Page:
Opening a Hostel in the Caribbean

About five years ago, a 26 year old guy had the same idea that many of us do: quit the job, pack the bags, travel the world, fall in love and never come back.

It all sounds so easy, right?

For most of us the thought is fleeting and daydreams remain exactly that. Others do embark on exciting adventures, but ultimately return home, albeit with a tad more life experience and no end of funny stories.

And then there are the few – the very few – who not only go off on adventures, but who actually stick with the plan to never return and begin a new life on some paradisiacal island.

Chris Lineham is one of these non-returners.

Chris quit his job at the University of Bath, sold his house and got on a plane to the USA for a summer as a camp division head, which marked the beginning of a worldwide adventure. He travelled across the Americas, backpacked through Asia and toured Australia before settling in the Dominican Republic. Yep, he is that guy whose Facebook account is littered with pictures of gleaming beaches and stunning sunsets and who can actually use #home as an accurate hashtag.

Not long after he hit the road, Chris started to think about opening his own hostel somewhere exotic and, after a lengthy process, he managed to make his dream a reality and open Island Life Backpackers Hostel in the city of Santo Domingo.

It all began when, somewhere parked between insanity and genius (or New York and Indonesia) Chris started to dream about putting all his travel experience into action and opening a hostel tailored for every traveller’s needs.

I caught up with Chris recently to find out more.

I have stayed in around 1,000 hostels worldwide and each and everyone has their own feel. I have learnt something from every single one.

After meeting his wife Katherine on his travels (yep he ticked that one off the list too), and finally opting for the Caribbean as his new home, Chris began the grueling process of opening Island Life. It was two years of permits and plastering, tiling and painting but, finally, the hostel opened earlier this year offering budget backpackers affordable accommodation in a beach utopia.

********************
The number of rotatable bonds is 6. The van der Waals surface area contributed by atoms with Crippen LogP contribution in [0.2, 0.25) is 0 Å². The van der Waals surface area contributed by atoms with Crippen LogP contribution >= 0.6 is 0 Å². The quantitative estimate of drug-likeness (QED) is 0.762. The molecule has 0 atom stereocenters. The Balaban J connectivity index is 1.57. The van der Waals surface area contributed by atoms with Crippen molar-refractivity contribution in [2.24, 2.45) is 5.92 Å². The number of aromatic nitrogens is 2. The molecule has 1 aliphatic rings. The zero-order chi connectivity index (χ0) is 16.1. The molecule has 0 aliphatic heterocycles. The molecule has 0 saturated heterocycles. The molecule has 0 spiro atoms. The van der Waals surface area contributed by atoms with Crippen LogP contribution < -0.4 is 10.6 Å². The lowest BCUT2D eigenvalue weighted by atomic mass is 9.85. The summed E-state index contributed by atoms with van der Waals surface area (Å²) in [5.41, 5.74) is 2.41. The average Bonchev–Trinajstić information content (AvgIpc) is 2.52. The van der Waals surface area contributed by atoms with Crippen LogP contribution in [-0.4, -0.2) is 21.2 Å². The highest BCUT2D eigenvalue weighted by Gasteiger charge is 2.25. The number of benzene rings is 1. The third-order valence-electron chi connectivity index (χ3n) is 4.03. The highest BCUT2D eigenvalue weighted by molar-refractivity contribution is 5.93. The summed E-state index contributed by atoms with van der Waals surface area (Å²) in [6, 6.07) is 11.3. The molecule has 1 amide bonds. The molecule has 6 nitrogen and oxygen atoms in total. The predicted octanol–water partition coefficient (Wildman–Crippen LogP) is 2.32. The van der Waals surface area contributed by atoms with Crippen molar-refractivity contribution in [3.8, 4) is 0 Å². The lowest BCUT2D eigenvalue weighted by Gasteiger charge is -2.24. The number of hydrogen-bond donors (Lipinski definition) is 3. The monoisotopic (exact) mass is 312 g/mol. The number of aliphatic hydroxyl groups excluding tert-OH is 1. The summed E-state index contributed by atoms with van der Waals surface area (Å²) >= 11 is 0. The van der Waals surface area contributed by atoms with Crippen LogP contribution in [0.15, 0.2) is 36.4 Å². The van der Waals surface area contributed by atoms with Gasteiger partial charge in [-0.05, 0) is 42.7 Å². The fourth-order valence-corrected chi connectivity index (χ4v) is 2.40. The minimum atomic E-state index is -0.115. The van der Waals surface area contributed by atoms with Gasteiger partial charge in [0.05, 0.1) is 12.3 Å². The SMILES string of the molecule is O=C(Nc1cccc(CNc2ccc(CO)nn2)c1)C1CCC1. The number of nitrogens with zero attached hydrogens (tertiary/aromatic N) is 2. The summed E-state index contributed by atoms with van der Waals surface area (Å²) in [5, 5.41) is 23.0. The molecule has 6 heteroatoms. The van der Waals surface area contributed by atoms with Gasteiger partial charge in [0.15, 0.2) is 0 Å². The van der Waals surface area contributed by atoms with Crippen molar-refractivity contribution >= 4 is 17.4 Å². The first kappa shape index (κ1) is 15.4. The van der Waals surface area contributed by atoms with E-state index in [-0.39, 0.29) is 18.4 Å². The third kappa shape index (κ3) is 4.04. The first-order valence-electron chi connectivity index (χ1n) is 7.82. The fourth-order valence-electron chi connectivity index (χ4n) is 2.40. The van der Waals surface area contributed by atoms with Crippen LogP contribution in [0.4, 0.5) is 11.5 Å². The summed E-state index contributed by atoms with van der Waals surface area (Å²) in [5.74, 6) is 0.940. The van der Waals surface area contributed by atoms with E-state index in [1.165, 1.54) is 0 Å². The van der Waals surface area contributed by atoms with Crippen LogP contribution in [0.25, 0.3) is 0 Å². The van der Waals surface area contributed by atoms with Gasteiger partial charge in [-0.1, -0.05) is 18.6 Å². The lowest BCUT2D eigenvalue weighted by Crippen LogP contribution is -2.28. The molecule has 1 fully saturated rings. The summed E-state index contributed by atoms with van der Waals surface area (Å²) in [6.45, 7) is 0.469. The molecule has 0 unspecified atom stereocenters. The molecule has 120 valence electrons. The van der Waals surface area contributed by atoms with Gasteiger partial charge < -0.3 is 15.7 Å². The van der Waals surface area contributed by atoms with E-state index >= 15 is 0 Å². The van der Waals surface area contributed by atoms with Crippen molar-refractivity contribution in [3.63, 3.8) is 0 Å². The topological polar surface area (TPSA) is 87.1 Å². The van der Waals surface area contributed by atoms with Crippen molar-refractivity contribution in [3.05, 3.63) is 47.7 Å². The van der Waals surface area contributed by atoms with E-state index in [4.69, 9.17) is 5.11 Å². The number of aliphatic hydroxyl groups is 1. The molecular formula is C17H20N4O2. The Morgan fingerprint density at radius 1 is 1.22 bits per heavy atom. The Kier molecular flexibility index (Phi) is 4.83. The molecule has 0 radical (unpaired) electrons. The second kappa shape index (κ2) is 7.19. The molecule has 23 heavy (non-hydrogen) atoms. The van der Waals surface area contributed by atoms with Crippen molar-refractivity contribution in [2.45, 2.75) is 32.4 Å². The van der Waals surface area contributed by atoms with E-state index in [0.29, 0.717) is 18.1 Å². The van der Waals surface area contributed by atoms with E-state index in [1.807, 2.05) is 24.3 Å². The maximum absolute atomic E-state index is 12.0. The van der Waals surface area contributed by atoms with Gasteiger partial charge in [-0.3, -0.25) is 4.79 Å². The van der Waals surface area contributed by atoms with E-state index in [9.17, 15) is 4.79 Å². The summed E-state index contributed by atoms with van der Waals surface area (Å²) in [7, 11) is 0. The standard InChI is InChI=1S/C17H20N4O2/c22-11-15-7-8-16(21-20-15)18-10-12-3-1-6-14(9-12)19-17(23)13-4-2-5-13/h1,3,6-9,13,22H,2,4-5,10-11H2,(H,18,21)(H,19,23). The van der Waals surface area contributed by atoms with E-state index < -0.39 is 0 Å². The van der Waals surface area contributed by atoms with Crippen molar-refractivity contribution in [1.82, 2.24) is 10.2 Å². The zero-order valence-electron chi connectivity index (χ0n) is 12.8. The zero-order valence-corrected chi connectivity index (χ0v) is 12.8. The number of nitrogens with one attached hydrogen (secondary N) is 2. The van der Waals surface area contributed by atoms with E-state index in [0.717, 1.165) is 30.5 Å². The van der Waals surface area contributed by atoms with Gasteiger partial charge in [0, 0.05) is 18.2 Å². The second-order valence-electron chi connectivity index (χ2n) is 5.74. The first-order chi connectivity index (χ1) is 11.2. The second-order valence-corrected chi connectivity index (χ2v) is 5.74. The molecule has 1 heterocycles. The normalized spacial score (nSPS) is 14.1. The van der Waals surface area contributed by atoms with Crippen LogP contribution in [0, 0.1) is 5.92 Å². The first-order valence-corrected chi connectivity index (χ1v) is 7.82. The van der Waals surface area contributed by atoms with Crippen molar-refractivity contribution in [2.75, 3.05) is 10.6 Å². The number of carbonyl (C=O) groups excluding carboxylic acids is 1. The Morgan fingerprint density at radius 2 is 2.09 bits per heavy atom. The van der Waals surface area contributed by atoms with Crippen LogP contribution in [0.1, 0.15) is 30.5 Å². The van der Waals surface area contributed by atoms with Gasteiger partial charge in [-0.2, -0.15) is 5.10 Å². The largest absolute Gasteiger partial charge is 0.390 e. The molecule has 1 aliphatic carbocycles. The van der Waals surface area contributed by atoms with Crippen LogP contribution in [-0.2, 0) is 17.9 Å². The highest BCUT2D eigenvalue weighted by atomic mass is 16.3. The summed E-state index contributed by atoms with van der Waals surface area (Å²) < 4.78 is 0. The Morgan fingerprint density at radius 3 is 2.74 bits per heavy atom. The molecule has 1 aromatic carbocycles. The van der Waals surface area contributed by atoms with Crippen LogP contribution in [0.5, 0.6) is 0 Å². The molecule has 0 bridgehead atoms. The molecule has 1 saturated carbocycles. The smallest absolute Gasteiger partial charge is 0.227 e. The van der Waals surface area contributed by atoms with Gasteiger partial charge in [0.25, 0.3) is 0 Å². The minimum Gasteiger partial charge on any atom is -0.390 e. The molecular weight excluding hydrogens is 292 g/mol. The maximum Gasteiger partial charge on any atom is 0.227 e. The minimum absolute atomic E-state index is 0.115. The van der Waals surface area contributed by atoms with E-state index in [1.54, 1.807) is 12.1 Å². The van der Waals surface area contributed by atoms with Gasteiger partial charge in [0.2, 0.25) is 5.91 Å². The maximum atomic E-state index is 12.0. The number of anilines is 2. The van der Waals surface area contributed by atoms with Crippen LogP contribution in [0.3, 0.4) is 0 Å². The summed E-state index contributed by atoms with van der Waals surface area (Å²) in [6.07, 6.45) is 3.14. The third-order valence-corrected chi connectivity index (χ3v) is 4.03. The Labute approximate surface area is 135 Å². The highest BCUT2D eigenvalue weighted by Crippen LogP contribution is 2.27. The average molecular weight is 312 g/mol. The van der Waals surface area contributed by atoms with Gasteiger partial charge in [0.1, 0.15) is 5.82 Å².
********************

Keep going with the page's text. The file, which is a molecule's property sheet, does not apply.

When I was deciding where to open the hostel, I knew I loved Central and South America but most of these countries were already heavy loaded with hostels and I wanted somewhere different. It turned out that Dominican Republic was that special place that was an up and coming destination for budget-conscious travellers to explore.

While delivering his ethos for all things adventure, Chris is also helping to put the Dominican Republic on the list of must-visits for backpackers. For many travellers on an uber-tight budget, such dreamy islands don’t feature on the bucket list. With the Dominican, five star resorts and package holidays spring to mind, but it seems the island has a whole lot more to offer; the world just doesn’t know it yet.

In the UK, a lot of people think that the Caribbean is only for the rich, and that if you step out of your hotel you’re going to be in trouble. These stereotypes are there to be proven wrong.

While the brochure-shot beaches and the exotic lifestyle do exist, there is a whole lot more to sample in the way of action and adventure. Think ATV riding through the Jarabacoa hills, swimming in the 27 waterfalls of the Rio Damajagua and trekking to the summit of Pico Duarte, the highest peak in the Caribbean.

Many gappers disregard it as an expensive honeymoon resort, but it would seem that the newlyweds are going to need to move over because there is a new wave of gappers swooning in to make the DomRep their playground.

Island Life is located in the colonial zone of Santo Domingo and is close to all the city’s top picks, like the Parque Colon and Plaza Espana. It’s got all the hostel essentials, along with a few necessities like a pool and bar (told you he knew what he was doing).

From laying the bricks to designing the website, Chris has turned this UNESCO heritage site into a Hispanic haven for backpackers.

I walked into a property one Sunday afternoon that was basically a ruin but there was something about the place. I remember everyone saying I was crazy and I didn’t plan on a construction project but that is exactly what happened. I want Island Life to be more than just a place to stay. I want it to be a starting point for people to start exploring this amazing country and to meet other likeminded people.

Ten years ago Chris probably daydreamed about living near the beach on some far-off sunny island, and maybe even flirted with the idea of running a funky business but, like most of us, it was most likely ushered away by the presence of reality. But now, it seems that the cheesy lines of quit the job, pack up, travel, fall in love and never return actually can come true - and if a hip hostel in a cool country are the result then that is even better for us.

It can be done.